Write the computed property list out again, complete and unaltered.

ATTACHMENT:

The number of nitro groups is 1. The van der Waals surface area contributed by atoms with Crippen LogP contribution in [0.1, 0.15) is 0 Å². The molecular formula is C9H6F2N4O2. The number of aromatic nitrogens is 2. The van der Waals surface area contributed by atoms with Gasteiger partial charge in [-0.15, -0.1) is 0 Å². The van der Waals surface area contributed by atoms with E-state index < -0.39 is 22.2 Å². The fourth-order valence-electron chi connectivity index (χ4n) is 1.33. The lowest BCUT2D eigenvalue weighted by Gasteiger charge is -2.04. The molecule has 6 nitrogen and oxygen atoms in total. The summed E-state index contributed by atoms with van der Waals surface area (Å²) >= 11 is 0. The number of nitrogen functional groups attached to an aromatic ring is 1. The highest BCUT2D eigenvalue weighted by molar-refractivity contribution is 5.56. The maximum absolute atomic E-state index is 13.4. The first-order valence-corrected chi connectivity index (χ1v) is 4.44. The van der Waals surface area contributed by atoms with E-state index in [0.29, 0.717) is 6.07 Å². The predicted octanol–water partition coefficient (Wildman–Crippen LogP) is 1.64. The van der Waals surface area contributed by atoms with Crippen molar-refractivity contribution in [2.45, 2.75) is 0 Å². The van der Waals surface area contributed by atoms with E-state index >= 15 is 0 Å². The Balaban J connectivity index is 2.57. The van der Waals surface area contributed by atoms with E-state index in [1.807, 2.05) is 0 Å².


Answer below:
The number of nitro groups is 1. The van der Waals surface area contributed by atoms with Crippen LogP contribution in [0.1, 0.15) is 0 Å². The molecular formula is C9H6F2N4O2. The number of aromatic nitrogens is 2. The van der Waals surface area contributed by atoms with Gasteiger partial charge in [-0.15, -0.1) is 0 Å². The van der Waals surface area contributed by atoms with E-state index < -0.39 is 22.2 Å². The fourth-order valence-electron chi connectivity index (χ4n) is 1.33. The lowest BCUT2D eigenvalue weighted by Gasteiger charge is -2.04. The molecule has 6 nitrogen and oxygen atoms in total. The summed E-state index contributed by atoms with van der Waals surface area (Å²) >= 11 is 0. The number of nitrogen functional groups attached to an aromatic ring is 1. The highest BCUT2D eigenvalue weighted by molar-refractivity contribution is 5.56. The maximum absolute atomic E-state index is 13.4. The first-order valence-corrected chi connectivity index (χ1v) is 4.44. The van der Waals surface area contributed by atoms with E-state index in [0.29, 0.717) is 6.07 Å². The predicted octanol–water partition coefficient (Wildman–Crippen LogP) is 1.64. The van der Waals surface area contributed by atoms with Crippen molar-refractivity contribution in [2.45, 2.75) is 0 Å². The van der Waals surface area contributed by atoms with E-state index >= 15 is 0 Å². The Balaban J connectivity index is 2.57. The van der Waals surface area contributed by atoms with E-state index in [1.807, 2.05) is 0 Å².